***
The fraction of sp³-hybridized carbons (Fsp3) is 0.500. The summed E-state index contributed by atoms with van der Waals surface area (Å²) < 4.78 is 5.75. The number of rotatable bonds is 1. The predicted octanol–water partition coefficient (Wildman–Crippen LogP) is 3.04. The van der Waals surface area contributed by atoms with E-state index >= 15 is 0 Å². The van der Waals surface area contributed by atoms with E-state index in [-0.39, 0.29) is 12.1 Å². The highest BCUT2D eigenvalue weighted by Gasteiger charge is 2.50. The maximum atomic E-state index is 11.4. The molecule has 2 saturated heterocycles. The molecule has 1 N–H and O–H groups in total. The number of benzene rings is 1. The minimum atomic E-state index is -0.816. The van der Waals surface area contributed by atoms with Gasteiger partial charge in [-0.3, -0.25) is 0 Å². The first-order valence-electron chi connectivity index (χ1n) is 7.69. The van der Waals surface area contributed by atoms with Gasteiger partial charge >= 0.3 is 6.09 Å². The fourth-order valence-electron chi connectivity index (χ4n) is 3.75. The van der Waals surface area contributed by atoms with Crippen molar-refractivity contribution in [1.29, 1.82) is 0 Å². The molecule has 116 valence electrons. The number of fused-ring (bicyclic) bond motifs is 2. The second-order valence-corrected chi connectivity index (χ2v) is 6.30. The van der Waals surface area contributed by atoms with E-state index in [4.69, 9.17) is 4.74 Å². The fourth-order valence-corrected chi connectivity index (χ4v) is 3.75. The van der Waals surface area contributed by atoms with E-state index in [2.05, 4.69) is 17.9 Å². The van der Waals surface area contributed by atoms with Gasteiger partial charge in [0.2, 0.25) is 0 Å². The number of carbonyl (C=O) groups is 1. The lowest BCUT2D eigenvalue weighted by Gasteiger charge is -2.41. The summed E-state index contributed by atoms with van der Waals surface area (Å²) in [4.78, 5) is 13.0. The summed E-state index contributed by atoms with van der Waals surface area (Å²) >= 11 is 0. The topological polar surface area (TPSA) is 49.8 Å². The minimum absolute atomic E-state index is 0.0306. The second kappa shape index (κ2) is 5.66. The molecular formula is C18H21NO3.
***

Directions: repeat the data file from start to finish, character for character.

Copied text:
The fraction of sp³-hybridized carbons (Fsp3) is 0.500. The summed E-state index contributed by atoms with van der Waals surface area (Å²) < 4.78 is 5.75. The number of rotatable bonds is 1. The predicted octanol–water partition coefficient (Wildman–Crippen LogP) is 3.04. The van der Waals surface area contributed by atoms with E-state index >= 15 is 0 Å². The van der Waals surface area contributed by atoms with E-state index in [-0.39, 0.29) is 12.1 Å². The highest BCUT2D eigenvalue weighted by Gasteiger charge is 2.50. The maximum atomic E-state index is 11.4. The molecule has 2 saturated heterocycles. The molecule has 1 N–H and O–H groups in total. The number of benzene rings is 1. The minimum atomic E-state index is -0.816. The van der Waals surface area contributed by atoms with Gasteiger partial charge in [-0.3, -0.25) is 0 Å². The first-order valence-electron chi connectivity index (χ1n) is 7.69. The van der Waals surface area contributed by atoms with Gasteiger partial charge >= 0.3 is 6.09 Å². The fourth-order valence-electron chi connectivity index (χ4n) is 3.75. The van der Waals surface area contributed by atoms with Crippen molar-refractivity contribution in [1.29, 1.82) is 0 Å². The molecule has 116 valence electrons. The number of fused-ring (bicyclic) bond motifs is 2. The second-order valence-corrected chi connectivity index (χ2v) is 6.30. The van der Waals surface area contributed by atoms with E-state index in [4.69, 9.17) is 4.74 Å². The fourth-order valence-corrected chi connectivity index (χ4v) is 3.75. The van der Waals surface area contributed by atoms with E-state index in [2.05, 4.69) is 17.9 Å². The van der Waals surface area contributed by atoms with Gasteiger partial charge in [0.2, 0.25) is 0 Å². The number of carbonyl (C=O) groups is 1. The lowest BCUT2D eigenvalue weighted by Gasteiger charge is -2.41. The summed E-state index contributed by atoms with van der Waals surface area (Å²) in [4.78, 5) is 13.0. The summed E-state index contributed by atoms with van der Waals surface area (Å²) >= 11 is 0. The topological polar surface area (TPSA) is 49.8 Å². The minimum absolute atomic E-state index is 0.0306. The second kappa shape index (κ2) is 5.66. The molecular formula is C18H21NO3.